in the image of God he created him;
male and female he created them.

28 And God blessed them. And God said to them, “Be fruitful and multiply and fill the earth and subdue it and have dominion over the fish of the sea and over the birds of the heavens and over every living thing that moves on the earth.” (ESV)

Genesis 9:5 And for your lifeblood I will require a reckoning: from every beast I will require it and from man. From his fellow man I will require a reckoning for the life of man.

6 “Whoever sheds the blood of man,
by man shall his blood be shed,
for God made man in his own image. (ESV)

1 Corinthians 11:7 For a man ought not to cover his head, since he is the image and glory of God, but woman is the glory of man. (ESV)

Colossians 1:15 He is the image of the invisible God, the firstborn of all creation. 16 For by him all things were created, in heaven and on earth, visible and invisible, whether thrones or dominions or rulers or authorities—all things were created through him and for him. 17 And he is before all things, and in him all things hold together. 18 And he is the head of the body, the church. He is the beginning, the firstborn from the dead, that in everything he might be preeminent. 19 For in him all the fullness of God was pleased to dwell, 20 and through him to reconcile to himself all things, whether on earth or in heaven, making peace by the blood of his cross. (ESV)

I did a word search of the ESV Bible, on the two words, image God, and the four passages above were the only relevant ones returned. (There are a number of passages about the idea of worshiping an image as a god. They're against it.)

Is Parableman correct? Do any animals have any part of God's image? Do angels? What does being in the image of God mean?

Let me begin to answer by setting forth my understanding of what some great theologians believed about the concept of the image of God.

If I understand an article about how Thomas Aquinas understood the image of God, for him it had two aspects. One of these was similitude, and the other was intellect.

Wesley held that the image of God in humans had three parts, moral, natural and political. The first of these was completely destroyed in the Fall. According to my source, Wesley was in agreement with Calvin on this matter. I have checked Calvin's commentaries on the passages above (Here is his commentary on Genesis 1. You can get to the rest of his commentaries from this link.) and he did not explain his concept of the image of God in them. Another source puts Wesley's concept thus, explaining, at least for me, the natural image:

The natural image was "a picture of His own immortality; a spiritual being, endued with understanding, freedom of the will, and various affections." The political image was man as governor of this world. Most important was the moral image; in Paul's words "righteousness and true holiness" (Eph. 4:24 . . .).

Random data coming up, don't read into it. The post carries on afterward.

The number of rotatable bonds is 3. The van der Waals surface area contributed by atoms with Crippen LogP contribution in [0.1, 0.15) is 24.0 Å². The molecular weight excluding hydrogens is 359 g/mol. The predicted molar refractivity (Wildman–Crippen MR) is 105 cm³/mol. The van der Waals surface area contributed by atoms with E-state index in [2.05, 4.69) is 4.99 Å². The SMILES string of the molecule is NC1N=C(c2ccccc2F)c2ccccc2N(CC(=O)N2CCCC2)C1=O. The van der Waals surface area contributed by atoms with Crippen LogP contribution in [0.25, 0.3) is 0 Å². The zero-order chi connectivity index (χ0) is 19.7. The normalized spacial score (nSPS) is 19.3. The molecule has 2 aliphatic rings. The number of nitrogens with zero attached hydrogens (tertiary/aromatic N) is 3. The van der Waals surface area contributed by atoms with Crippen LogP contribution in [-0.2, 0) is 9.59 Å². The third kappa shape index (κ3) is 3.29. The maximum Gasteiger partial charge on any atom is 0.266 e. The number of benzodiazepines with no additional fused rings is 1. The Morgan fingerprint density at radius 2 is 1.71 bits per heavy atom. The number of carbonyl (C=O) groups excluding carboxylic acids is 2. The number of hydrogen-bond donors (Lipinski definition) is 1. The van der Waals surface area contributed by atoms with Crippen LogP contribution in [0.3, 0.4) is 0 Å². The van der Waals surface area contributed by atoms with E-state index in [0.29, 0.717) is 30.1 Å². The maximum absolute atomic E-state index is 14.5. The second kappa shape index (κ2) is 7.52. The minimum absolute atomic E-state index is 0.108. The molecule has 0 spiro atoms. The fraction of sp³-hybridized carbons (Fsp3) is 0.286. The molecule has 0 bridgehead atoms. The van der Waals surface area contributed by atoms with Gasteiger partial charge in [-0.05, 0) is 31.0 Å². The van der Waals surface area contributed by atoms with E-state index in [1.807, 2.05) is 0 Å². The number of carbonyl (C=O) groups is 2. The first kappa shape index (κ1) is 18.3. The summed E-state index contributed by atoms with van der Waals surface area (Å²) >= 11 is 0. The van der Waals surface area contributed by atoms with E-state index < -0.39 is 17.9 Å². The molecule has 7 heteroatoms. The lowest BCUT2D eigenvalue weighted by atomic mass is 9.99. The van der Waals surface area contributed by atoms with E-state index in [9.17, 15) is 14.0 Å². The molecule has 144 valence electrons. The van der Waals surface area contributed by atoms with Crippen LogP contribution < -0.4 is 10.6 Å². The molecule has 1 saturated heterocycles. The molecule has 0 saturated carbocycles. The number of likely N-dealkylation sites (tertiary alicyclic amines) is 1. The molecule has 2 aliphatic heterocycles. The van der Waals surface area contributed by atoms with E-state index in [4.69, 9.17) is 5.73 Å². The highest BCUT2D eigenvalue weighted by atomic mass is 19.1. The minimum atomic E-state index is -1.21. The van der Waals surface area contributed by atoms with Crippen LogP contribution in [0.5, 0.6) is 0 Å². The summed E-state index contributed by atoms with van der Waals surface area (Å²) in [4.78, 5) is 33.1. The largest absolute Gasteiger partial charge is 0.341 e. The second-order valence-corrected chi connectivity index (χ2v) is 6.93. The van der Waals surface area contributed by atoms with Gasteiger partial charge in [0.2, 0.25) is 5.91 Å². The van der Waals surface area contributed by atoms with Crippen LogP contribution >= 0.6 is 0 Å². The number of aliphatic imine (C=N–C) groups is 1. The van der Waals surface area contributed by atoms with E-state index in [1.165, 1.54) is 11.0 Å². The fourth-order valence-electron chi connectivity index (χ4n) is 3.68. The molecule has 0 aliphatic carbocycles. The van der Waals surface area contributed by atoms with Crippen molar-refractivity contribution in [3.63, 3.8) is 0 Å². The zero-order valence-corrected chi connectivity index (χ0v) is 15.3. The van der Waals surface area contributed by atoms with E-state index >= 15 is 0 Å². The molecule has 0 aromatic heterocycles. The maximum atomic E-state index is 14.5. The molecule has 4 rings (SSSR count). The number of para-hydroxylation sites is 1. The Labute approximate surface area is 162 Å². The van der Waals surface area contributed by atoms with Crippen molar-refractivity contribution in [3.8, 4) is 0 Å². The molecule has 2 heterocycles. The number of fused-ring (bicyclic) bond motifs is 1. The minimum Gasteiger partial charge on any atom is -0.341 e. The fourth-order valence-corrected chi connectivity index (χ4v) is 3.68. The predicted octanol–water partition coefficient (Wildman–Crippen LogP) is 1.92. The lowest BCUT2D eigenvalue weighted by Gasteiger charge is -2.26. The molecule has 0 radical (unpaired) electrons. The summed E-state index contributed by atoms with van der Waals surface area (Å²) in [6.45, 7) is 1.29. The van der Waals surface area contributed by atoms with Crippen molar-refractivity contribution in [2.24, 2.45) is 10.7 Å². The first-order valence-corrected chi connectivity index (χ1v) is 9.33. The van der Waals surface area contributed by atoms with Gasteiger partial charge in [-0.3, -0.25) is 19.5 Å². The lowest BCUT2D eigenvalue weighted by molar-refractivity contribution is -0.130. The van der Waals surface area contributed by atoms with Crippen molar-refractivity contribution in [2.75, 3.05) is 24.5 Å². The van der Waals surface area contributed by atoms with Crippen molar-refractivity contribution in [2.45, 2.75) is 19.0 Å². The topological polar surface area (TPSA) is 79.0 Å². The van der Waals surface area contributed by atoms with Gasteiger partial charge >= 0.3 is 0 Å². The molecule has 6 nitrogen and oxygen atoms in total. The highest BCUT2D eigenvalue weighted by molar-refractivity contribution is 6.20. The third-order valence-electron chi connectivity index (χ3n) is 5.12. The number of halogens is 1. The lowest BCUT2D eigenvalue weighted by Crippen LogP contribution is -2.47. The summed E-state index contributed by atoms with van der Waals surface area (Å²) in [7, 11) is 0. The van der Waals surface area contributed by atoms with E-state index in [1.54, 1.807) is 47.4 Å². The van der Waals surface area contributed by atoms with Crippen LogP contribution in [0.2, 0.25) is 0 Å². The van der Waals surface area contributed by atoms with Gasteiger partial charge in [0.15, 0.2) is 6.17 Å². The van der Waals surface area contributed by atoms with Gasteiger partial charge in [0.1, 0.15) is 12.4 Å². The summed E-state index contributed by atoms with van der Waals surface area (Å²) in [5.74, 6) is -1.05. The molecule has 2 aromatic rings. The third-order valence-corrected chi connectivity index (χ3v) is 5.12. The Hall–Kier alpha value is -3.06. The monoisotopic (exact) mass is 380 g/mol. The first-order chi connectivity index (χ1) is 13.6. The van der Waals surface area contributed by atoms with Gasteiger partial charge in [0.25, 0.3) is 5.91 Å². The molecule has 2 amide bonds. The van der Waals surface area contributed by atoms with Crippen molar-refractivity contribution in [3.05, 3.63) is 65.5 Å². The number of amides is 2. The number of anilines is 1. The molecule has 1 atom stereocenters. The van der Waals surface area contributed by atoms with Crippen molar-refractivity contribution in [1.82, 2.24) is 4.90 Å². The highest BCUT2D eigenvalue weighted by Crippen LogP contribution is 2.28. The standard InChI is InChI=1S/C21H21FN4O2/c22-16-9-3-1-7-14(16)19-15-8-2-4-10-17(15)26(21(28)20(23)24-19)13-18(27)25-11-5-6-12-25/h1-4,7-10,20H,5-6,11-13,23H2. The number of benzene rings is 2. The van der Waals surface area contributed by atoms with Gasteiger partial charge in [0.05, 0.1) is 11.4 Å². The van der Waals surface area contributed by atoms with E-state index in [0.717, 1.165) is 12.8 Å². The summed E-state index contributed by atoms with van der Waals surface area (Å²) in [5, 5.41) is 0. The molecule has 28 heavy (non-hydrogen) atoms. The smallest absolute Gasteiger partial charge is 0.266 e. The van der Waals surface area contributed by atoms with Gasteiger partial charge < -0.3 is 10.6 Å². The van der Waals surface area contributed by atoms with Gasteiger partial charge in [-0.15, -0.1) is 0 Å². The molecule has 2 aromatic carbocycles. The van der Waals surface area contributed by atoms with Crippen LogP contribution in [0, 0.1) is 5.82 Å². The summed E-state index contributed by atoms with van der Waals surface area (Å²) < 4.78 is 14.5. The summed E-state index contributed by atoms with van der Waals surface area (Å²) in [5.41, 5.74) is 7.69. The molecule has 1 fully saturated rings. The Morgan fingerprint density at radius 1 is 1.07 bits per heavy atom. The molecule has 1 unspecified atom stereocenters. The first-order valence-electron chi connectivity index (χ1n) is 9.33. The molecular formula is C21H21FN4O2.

I hope to produce a second post, continuing my musings on this matter.

Thanks for reading.

* * * * *
Added on April 5:

I have checked John Calvin's commentary again, and I did not give him proper credit. I have now posted more fully on his views, and also those of John Wesley and Matthew Henry (these are three separate posts). I hope to add posts on current thinkers soon.

Wednesday, March 29, 2006

Sunspots 50

Things I have recently spotted that may be of interest to someone else:

Bonnie has a great essay on why she takes pictures.

The Poetry Archive is an archive of poetry readings, some by the poets themselves. There are notices of upcoming live readings.

Journey to Wellness is an on-line health magazine aimed at African-Americans.

CNET has an article about the latest security threat, namely botnets. These are used, among other things, as fake on-line stores. (This is not phishing, it's something else.) It's a scary read.

Dory has a good post on how to deal with criticizing and complaining.

There is evidence that whale songs have a sort of grammar. There is, so far, no evidence that they refer to abstract concepts.

Joe Carter recycles a good post on what conservatives really do to governing. His claim (overly simplified by me) is that political conservatives don't know much about governing, but they do know when some things aren't right.

I am not making this up. Researchers from Europe claim that they have been able to genetically modify rat nerve cells so that it is possible to communicate with them by way of a computer chip.

A web page discusses C. S. Lewis's Out of the Silent Planet. It says, among other things, that the races of Malacandrans that Lewis invented have been used (after Lewis) by other writers of fantastic fiction, one of them Larry Niven.

Newborn babies are attracted by human speech. Researchers have some evidence that this attraction is innate, not because the newborns were exposed to human speech while in the womb.

There was an eclipse of the sun visible in some parts of the earth today, but not here. (I chose this Flickr photo because the photographer posted more than one shot of the eclipse. He has some other nice photos, too.)

This week's Christian Carnival is here. (For information on locating these Carnivals, see here)

When I don't tell where I found an item above, I either found it directly, or was probably pointed to it by the Librarian's Internet Index, SciTech Daily, or Arts and Letters Daily. All of them are great.

Image source (public domain)

Tuesday, March 28, 2006

Colors of the rainbow, and others